Philosophy Dictionary of Arguments


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Similarity: conformity of one or more - but not all - properties of two or more objects.

Annotation: The above characterizations of concepts are neither definitions nor exhausting presentations of problems related to them. Instead, they are intended to give a short introduction to the contributions below. – Lexicon of Arguments.

Author Item Summary Meta data
I 95
Similarity/Goodman: While we obviously have a similarity measure for sizes, we have none for similarity or dissimilarity of different shapes.
III 15f
Self-similarity/representation/Goodman: An object is similar to itself to the highest degree, but rarely represents itself. Similarity is, unlike representation, reflexive. A painting of the castle of Marlborough Constable is more similar to any other picture, than to the castle and yet it represents the castle and not another picture, not even the most faithful copy.
III 42ff
The proposed measure for realism exists in the likelihood of confusion between representation with the represented. This is an important advance over the image theory. If the likelihood of confusion = 1, then we have no more representation, then we have identity.- Even with a trompe l'oeuil the probability rarely rises above zero, because seeing a picture as a picture excludes to mistake it for something else. (> Forgery).
III 43f
E.g. A copy that is painted in negative colors: The second picture provides exactly the same level of information. The information income is not a measure for realism. Realism is relative.
IV 150
We often know what an image represents, without knowing (or without us worrying about) whether it is similar to his subject. E.g. We do not know whether images of the Crucifixion are similar to the actual happening. Nonetheless, we can, of course, say what these images represent.
IV 151
Every thing has a lot of views. Therefore the assertion that an image looks like its subject means not that a particular relationship between the two is specified.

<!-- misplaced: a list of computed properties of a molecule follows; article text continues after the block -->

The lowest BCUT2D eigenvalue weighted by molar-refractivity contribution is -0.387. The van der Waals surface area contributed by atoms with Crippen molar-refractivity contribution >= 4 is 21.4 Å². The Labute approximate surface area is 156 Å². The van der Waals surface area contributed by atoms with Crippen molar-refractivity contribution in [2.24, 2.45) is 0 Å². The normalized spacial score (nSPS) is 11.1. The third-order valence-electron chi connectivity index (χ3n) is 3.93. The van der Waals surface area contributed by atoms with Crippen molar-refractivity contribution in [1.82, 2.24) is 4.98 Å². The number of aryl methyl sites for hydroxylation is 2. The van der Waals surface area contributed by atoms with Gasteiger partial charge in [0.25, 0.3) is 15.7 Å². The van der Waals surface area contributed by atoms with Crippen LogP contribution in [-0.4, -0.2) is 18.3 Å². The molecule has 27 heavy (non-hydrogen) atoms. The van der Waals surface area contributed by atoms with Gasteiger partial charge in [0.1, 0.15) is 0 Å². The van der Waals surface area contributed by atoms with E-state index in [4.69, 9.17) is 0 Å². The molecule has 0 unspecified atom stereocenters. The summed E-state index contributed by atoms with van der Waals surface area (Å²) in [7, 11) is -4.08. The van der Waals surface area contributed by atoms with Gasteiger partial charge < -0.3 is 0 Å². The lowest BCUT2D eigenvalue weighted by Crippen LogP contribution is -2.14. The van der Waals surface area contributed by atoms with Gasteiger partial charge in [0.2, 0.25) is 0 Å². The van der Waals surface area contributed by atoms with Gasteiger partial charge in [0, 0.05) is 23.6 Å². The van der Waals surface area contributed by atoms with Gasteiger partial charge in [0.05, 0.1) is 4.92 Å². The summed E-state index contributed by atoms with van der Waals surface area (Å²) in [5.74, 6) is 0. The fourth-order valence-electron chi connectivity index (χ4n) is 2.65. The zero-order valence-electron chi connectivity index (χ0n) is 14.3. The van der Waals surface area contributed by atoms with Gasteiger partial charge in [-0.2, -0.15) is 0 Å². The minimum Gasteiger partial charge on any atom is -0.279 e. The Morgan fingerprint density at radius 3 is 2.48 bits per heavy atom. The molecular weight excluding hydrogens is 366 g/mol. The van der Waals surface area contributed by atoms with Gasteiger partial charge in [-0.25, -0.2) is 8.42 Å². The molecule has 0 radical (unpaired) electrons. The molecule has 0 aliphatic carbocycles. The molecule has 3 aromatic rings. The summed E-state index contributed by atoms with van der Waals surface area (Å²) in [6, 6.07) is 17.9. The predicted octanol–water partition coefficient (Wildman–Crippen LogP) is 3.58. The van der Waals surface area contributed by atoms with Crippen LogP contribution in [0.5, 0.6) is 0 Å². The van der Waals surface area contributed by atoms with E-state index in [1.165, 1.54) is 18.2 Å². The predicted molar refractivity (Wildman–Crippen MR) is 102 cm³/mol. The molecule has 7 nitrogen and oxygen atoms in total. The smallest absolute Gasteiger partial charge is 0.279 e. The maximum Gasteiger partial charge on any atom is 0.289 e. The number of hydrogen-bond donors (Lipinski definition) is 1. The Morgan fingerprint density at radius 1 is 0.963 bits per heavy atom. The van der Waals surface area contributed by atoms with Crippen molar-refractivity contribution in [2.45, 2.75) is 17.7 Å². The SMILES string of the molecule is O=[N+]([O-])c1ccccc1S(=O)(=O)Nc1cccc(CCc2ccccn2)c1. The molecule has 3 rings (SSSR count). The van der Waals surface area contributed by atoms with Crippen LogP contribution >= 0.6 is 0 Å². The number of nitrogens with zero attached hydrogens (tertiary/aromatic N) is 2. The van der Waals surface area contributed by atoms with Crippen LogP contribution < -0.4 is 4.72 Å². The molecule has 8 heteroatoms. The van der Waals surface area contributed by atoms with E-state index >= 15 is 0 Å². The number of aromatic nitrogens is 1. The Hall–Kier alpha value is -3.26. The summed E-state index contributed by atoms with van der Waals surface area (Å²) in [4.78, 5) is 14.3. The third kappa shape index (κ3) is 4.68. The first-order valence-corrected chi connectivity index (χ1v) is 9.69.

IV 152
X-ray or cloud chamber photographs also have no resemblance to the visible aspects of their subjects.
IV 163
Even if an image has a clearly recognizable resemblance to its subject, we are not always able to perceive this similarity, if we do not know what we should look for.
Knowing how to look at a picture is necessary to recognize the ways in which it resembles its subject. To reject similarity as a basis for pictorial representation does not mean that everything can be a picture of everything else.
Wrong: that comparative similarity is a preceding constant that acts as a measure for realism.

Explanation of symbols: Roman numerals indicate the source, arabic numerals indicate the page number. The corresponding books are indicated on the right hand side. ((s)…): Comment by the sender of the contribution.
The note [Author1]Vs[Author2] or [Author]Vs[term] is an addition from the Dictionary of Arguments. If a German edition is specified, the page numbers refer to this edition.

N. Goodman
Catherine Z. Elgin
Reconceptions in Philosophy and Other Arts and Sciences, Indianapolis 1988
German Edition:
Revisionen Frankfurt 1989

Goodman I
N. Goodman
Ways of Worldmaking, Indianapolis/Cambridge 1978
German Edition:
Weisen der Welterzeugung Frankfurt 1984

Goodman II
N. Goodman
Fact, Fiction and Forecast, New York 1982
German Edition:
Tatsache Fiktion Voraussage Frankfurt 1988

Goodman III
N. Goodman
Languages of Art. An Approach to a Theory of Symbols, Indianapolis 1976
German Edition:
Sprachen der Kunst Frankfurt 1997

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Ed. Martin Schulz, access date 2020-02-23
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